Introduction to OCR Law
Activity 1 – Law in the news
Law is part of everyday life. Instructions: Look at the home page of a news website (e.g. BBC News). Try to spot the link that the law has with each story. The purpose of the activity is to show that there is a legal aspect to most, if not all stories in the news every day. Some examples could be e.g. sport – drugs testing, contractual law, international law, corruption
Activity 2 The differences between civil and criminal law. A civil case – Donoghue V Stevenson (1932)
Research this case: http://www.bbc.co.uk/programmes/p018gjjp
1.What are the important facts of this case? 2. Who won the case? 3. What did the claimant want from the defendant? 4. What law comes from this case? 5.How does this law affect you?
Activity 3 – A criminal case – R V Dudley & Stephens (1884) Activity 3 – A criminal or Civil Case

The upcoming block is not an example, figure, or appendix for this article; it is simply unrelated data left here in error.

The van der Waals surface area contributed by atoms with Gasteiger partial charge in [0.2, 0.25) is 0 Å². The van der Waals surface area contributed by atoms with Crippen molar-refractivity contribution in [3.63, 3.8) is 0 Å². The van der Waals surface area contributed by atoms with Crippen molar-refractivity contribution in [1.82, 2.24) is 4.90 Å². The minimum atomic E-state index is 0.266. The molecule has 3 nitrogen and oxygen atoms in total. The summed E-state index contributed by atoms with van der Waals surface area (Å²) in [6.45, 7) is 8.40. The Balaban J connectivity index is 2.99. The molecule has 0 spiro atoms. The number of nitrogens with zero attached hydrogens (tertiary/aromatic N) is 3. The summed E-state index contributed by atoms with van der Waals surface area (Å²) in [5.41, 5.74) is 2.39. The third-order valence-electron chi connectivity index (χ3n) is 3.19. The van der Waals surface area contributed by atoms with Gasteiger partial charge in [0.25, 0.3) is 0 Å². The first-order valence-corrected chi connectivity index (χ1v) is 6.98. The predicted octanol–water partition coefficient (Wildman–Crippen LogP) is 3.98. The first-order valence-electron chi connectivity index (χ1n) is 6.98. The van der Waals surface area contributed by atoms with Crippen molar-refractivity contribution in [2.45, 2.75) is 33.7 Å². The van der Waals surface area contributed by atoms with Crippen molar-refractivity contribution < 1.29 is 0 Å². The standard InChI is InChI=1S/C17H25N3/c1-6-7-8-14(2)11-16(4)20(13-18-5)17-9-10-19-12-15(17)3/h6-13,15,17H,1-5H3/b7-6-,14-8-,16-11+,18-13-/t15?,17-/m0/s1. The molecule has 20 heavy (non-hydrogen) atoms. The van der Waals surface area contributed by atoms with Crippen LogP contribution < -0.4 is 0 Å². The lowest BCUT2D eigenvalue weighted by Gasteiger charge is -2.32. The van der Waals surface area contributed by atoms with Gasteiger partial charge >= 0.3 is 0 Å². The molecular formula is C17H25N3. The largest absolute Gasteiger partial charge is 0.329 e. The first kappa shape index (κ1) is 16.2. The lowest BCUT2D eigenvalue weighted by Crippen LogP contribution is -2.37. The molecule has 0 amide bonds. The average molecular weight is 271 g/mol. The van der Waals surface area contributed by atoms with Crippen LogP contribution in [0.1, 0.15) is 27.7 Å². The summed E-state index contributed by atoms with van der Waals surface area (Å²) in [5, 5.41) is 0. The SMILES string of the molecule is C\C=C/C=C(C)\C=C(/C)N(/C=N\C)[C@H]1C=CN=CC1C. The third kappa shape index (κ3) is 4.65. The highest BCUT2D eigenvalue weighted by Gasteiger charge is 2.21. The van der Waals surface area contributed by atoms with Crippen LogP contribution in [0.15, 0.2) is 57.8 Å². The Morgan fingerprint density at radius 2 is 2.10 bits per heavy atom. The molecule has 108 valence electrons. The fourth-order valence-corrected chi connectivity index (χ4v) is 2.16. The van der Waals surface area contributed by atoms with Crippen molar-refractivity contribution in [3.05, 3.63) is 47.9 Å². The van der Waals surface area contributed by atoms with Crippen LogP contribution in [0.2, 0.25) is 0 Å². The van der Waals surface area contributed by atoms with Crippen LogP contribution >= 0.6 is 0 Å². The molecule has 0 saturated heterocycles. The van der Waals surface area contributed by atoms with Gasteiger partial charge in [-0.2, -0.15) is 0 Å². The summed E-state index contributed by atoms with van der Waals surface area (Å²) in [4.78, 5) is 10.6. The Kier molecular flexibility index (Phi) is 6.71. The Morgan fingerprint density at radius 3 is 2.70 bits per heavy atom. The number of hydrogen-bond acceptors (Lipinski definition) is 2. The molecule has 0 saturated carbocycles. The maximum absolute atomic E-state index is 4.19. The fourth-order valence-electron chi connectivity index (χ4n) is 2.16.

Research the above case. There is a short video clip about this case taken from the BBC Coast programme: http://www.bbc.co.uk/programmes/p018gjjp
1.What are the important facts of this case? 2. What defence did they raise? 3. What was the verdict? 4. What law comes from this case? 5.What would your decision have been?
Activity 4 – A criminal or civil case
Task: To decide whether each case study is a civil offence or a criminal offence and then to place it in hierarchical format dependant on the seriousness of the case.
Watch this video on how to prepare for A Level Law. We study OCR Law. https://www.youtube.com/watch?v=Vwh5fzX8IcA
Law Extra Reading/Watch List:
- Is Eating People Wrong?: Great Legal Cases and How they Shaped the World, by Allan Hutchinson
- Under the Wig, by William Clegg
- The law’s strangest cases, by Peter Seddon
- The Collected Stories of Rumpole, by John Mortimer
- The Secret Barrister
- Blog – The Secret Barrister